Ideally, an imperial capital city was square in shape, its four sides facing the four cardinal points of the compass. The Chinese believed the earth was square – actually, it had five directions: north, south, east, west and center. The city was surrounded by a massive wall made of rammed earth. Each side of the wall had three gates. The number three was considered a favorable number and, being uneven, was associated with yang (the more active of the dual forces, yin and yang). The streets within the city formed a grid. Nine streets ran north-south, nine others ran east-west, all meeting at precise right angles. (Nine, being the highest single digit, and a yang number, was associated with imperial power.) The imperial palace was surrounded by its own wall. All important buildings in the city faced south. The city was "protected" on the north by a hill or mountain (representing yang), while water – a canal, moat, or small river – flowed along the southern wall (representing yin). The Chinese associated each of the four directions with a particular animal: east with the dragon, south with the phoenix, west with the white tiger, and north with the tortoise.

Based upon the readings above, build a "bird’s eye view" model of Chang'an.

Supplies needed are poster board (measuring about 20 by 30 inches), clay (Crayola Model Magic works well), markers, glue, scissors, yellow construction paper (optional) and a package of popsicle sticks. Groups of three or four students can work on a single city.


  1. First, draw a square (approximately 1 foot on each side) in the center of the posterboard. This marks the outer wall of the city. Write the names of the four cardinal directions on the board at the appropriate sides of the square.
  2. Then draw an inner square, about a third the size of the outer one, near the northern wall of the city. This will represent the wall of the imperial palace.
  3. Now, using rulers, carefully draw a grid within the outer wall but outside the palace wall. There should be nine lines going north and south and nine lines going east and west. Make the center line of the north-south lines wider than the others. This is the imperial avenue. The squares within the streets are the city blocks. Draw little rectangles within each block to represent dwellings. Make some of the squares green – these are the parks.
  4. Now take some brown clay and roll it to make a worm about 8 inches long. Place it on one side of the city wall and gently stretch it out and mold it so it resembles a wall. Do the same thing for the other four sides. At the corners, mold the two pieces of clay together, forming a slightly taller part that can represent a corner watchtower. Now you have the basic structure of the city wall. Make slightly smaller "worms" and form the wall that surrounds the palace.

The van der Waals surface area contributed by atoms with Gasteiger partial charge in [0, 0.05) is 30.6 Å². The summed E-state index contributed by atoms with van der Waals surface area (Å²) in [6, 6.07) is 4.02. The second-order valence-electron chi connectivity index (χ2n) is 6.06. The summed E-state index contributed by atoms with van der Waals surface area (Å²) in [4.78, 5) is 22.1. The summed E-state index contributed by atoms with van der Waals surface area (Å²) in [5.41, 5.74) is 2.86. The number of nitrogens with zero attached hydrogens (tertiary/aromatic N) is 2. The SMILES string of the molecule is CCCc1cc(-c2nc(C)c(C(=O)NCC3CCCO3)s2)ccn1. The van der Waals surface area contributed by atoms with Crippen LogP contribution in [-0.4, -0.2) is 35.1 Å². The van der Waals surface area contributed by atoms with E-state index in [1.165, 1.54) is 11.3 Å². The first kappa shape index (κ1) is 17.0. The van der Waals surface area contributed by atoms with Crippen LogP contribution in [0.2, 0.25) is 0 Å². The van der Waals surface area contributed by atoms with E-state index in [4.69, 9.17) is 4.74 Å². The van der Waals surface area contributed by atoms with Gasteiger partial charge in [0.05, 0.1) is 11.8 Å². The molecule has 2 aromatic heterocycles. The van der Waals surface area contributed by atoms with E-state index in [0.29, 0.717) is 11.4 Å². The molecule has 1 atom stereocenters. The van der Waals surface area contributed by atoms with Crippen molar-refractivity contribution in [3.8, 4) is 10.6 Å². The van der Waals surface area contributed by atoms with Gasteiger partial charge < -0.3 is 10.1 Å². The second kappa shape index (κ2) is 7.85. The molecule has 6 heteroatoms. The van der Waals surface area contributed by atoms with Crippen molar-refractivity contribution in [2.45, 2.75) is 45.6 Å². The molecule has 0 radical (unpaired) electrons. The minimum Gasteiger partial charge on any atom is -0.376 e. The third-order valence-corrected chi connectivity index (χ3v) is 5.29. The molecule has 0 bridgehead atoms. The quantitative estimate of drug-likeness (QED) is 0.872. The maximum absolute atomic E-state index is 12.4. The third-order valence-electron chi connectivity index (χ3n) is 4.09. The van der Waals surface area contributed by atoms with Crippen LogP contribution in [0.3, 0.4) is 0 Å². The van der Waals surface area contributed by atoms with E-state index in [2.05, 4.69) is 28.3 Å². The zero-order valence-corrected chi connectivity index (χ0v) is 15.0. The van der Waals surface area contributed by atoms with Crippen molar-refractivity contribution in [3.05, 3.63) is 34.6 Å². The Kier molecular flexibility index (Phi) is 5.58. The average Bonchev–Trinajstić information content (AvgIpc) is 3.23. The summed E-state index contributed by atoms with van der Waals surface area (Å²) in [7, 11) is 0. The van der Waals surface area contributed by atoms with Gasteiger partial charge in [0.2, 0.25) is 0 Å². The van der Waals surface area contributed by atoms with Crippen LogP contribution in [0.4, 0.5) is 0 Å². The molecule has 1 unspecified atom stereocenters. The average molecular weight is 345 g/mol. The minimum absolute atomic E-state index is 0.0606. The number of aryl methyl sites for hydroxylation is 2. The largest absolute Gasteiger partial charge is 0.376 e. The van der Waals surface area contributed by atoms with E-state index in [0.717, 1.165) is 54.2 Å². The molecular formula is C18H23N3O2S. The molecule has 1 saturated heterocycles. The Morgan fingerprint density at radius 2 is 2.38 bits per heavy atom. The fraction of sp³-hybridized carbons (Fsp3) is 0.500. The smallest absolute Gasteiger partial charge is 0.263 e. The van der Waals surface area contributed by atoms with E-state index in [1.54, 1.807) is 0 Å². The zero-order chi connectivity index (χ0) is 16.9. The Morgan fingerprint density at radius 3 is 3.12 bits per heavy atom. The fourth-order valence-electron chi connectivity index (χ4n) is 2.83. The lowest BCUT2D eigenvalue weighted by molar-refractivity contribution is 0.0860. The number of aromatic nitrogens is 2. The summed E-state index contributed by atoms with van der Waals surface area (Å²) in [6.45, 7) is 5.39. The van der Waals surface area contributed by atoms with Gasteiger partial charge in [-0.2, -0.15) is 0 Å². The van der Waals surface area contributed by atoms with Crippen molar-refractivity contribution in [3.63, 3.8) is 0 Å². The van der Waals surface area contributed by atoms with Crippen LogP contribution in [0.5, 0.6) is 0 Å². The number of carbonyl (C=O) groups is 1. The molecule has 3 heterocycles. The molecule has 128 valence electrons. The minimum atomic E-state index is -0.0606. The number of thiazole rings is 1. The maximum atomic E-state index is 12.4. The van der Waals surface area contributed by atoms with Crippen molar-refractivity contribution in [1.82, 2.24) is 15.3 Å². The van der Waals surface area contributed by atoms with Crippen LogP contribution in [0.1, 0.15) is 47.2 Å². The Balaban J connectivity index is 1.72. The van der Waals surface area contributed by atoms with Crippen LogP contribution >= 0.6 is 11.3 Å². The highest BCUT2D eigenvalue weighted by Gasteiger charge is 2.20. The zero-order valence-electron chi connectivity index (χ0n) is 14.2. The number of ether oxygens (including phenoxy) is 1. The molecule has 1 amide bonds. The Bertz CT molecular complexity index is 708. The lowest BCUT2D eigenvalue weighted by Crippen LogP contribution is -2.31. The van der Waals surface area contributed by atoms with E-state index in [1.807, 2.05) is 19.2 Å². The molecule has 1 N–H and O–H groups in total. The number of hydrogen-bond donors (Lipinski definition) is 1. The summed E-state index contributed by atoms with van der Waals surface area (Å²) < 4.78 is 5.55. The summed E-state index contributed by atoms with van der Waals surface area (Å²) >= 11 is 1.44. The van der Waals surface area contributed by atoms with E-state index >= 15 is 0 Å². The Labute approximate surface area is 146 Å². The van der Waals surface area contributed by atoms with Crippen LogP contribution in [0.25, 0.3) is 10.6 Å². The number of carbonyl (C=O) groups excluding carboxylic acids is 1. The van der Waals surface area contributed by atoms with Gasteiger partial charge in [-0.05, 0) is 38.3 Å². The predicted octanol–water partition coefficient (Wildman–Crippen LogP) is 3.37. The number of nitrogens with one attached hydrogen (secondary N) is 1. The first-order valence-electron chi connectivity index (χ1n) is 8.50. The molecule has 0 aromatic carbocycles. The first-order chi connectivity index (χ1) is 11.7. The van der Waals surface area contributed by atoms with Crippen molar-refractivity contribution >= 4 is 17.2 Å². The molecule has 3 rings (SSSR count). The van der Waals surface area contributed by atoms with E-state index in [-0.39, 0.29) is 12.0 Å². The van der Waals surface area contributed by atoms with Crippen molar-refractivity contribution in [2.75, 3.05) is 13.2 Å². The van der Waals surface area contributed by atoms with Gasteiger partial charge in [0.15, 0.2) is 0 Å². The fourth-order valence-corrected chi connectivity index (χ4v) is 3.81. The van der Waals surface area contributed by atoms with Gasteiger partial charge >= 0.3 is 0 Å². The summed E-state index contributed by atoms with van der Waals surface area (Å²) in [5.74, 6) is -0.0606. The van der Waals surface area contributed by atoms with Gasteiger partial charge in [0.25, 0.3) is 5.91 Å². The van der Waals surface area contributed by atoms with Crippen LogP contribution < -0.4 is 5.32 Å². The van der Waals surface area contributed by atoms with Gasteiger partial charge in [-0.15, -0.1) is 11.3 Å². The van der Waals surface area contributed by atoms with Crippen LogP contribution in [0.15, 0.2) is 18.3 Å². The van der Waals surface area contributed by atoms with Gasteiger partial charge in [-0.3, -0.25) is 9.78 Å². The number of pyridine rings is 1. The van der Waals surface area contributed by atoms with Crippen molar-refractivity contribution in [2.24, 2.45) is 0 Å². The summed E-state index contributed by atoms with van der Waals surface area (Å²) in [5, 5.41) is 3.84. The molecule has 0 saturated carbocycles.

5. The next step is to put three gates in each side of the outer wall. To do this, determine the center of a wall (6 inches in if the wall is a foot long) and mark it with a dot on the posterboard. Then divide each of the halves in half again. (Measure three inches to each side if the wall is a foot long.) Mark each of these with dots on the board. Cut the Popsicle sticks into small pieces measuring about half an inch. Push the pieces of wood into the places in the wall that you have marked for the gates. You should end up with 12 gates. Make a central gate in the southern wall of the imperial enclosure.
  6. Now roll some blue clay into an 8-inch worm and press it into place in front of the southern city wall. This represents a stream or canal flowing past the city. Cut a Popsicle stick in thirds and use the pieces to make bridges leading from the gates in the southern wall and crossing the water. Take a larger amount of gray, brown, or black clay to mold a small hill or mountain and place it on the northern side of the city.
  7. Using pieces of construction paper, clay, or other materials, make a yellow square and place it in the center of the palace walls. This represents the yellow-tiled roof of the palace itself.
  8. Once your bird’s eye view of the city is complete, draw a picture of each of the following animals next to the initials of the four directions outside the city: north – a tortoise; east – a dragon; south – a phoenix; west – a white tiger. Or make figures of the animals out of clay and place them in their proper positions.